It is of course Friday and in our village that means bin-day. The fact that my beloved has forgotten to put ours out, for the umpteenth time, would be justification for me to create a big 'song and dance' (using our metal bin lids as percussion). However, the wisdom that comes to being married for so many years enables me to manipulate the situation to my advantage. For those who read yesterday's post, you will of course remember today is the big hedge cut day. By dusk the Landrover will be jam-packed full of hedge trimmings and I can suggest that a trip to the dump, along with bin-bags, makes amends for his fuzzy-brained forgetfulness.
For those who think I might be being a little harsh, you may not realise that a trip to the council tip is similar, in our household, to ones taken (by city-dwellers) to Ikea. It's not as if we scrabble around rubbish heaps like slum-dwellers, no we do very 'respectable rescuing'.
For instance I am sat on a walnut antique chair covered in a pleasant rusty velvet. This was handed over from one very cultured lady's car-boot to ours before it got to the skip. She obviously hadn't heard of eBay (not unknown in West Cornwall) and was delighted we could make use of it. The desk I sit at is solid mahogany and came from the Dental Estimates Board dumping pile (with permission), when all their executive staff were forced to sit at new, EU health and safety standard, plastic coated desks instead.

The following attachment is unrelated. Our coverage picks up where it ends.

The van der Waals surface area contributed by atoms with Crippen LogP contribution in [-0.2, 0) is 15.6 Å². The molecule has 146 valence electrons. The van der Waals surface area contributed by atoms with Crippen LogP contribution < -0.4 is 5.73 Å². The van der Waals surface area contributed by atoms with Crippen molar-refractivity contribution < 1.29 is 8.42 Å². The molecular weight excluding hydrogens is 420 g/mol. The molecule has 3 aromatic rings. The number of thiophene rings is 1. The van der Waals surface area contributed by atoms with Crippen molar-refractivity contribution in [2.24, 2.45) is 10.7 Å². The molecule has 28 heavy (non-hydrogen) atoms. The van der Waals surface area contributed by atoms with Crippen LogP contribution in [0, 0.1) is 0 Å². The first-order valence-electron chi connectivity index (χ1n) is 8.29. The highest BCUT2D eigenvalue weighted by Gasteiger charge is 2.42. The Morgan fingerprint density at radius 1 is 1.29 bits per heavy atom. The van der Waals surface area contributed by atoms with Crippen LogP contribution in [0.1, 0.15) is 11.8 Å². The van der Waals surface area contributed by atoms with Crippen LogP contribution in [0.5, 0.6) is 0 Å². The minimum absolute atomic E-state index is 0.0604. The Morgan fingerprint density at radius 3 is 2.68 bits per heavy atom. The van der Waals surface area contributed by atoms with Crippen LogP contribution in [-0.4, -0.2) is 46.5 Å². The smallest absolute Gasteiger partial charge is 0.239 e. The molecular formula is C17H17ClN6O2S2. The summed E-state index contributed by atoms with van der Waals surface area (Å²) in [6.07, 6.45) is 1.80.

In fact half our delightful cottage is full of cast-offs. The piano was thrown out by a chapel, two antique mirrors have come out of skips as has the wood used to make my husband's work bench (thankyou Lloyds Bank in Frome for giving us your old door). There are rugs, chairs, tables all with a tale behind them. However, there is a ban on candlesticks; we have started to look like a stage set for a Dickens' novel. So who knows by the end of today I could be finding place for yet another piece of valuable 'rubbish'.